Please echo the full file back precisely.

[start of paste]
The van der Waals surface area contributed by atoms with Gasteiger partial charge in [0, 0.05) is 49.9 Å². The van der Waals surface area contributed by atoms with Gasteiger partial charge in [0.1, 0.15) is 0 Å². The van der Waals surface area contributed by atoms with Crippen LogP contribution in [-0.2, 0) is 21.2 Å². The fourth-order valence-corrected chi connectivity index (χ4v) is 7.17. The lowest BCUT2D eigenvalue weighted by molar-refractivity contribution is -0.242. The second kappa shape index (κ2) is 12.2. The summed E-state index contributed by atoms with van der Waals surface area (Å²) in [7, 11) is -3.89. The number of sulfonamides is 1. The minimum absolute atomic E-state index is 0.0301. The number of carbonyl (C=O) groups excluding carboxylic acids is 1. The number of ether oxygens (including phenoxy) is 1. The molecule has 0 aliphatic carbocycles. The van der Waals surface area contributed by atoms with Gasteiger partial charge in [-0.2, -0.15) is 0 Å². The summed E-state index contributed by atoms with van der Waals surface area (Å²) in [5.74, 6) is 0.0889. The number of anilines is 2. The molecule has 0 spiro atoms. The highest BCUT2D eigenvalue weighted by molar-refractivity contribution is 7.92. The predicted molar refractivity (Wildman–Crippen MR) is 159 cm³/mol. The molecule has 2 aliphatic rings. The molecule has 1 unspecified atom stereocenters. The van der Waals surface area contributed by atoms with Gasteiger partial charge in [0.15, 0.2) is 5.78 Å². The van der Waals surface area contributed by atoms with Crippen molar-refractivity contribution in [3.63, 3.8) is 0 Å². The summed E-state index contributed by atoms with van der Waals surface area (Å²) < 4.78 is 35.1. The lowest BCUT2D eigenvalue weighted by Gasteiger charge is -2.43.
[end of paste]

The van der Waals surface area contributed by atoms with Gasteiger partial charge in [0, 0.05) is 49.9 Å². The van der Waals surface area contributed by atoms with Gasteiger partial charge in [0.1, 0.15) is 0 Å². The van der Waals surface area contributed by atoms with Crippen LogP contribution in [-0.2, 0) is 21.2 Å². The fourth-order valence-corrected chi connectivity index (χ4v) is 7.17. The lowest BCUT2D eigenvalue weighted by molar-refractivity contribution is -0.242. The second kappa shape index (κ2) is 12.2. The summed E-state index contributed by atoms with van der Waals surface area (Å²) in [7, 11) is -3.89. The number of sulfonamides is 1. The minimum absolute atomic E-state index is 0.0301. The number of carbonyl (C=O) groups excluding carboxylic acids is 1. The number of ether oxygens (including phenoxy) is 1. The molecule has 0 aliphatic carbocycles. The van der Waals surface area contributed by atoms with Gasteiger partial charge in [-0.2, -0.15) is 0 Å². The summed E-state index contributed by atoms with van der Waals surface area (Å²) in [5.74, 6) is 0.0889. The number of anilines is 2. The molecule has 0 spiro atoms. The highest BCUT2D eigenvalue weighted by molar-refractivity contribution is 7.92. The predicted molar refractivity (Wildman–Crippen MR) is 159 cm³/mol. The molecule has 2 aliphatic rings. The molecule has 1 unspecified atom stereocenters. The van der Waals surface area contributed by atoms with Gasteiger partial charge in [0.15, 0.2) is 5.78 Å². The van der Waals surface area contributed by atoms with Crippen molar-refractivity contribution in [3.63, 3.8) is 0 Å². The summed E-state index contributed by atoms with van der Waals surface area (Å²) < 4.78 is 35.1. The lowest BCUT2D eigenvalue weighted by Gasteiger charge is -2.43.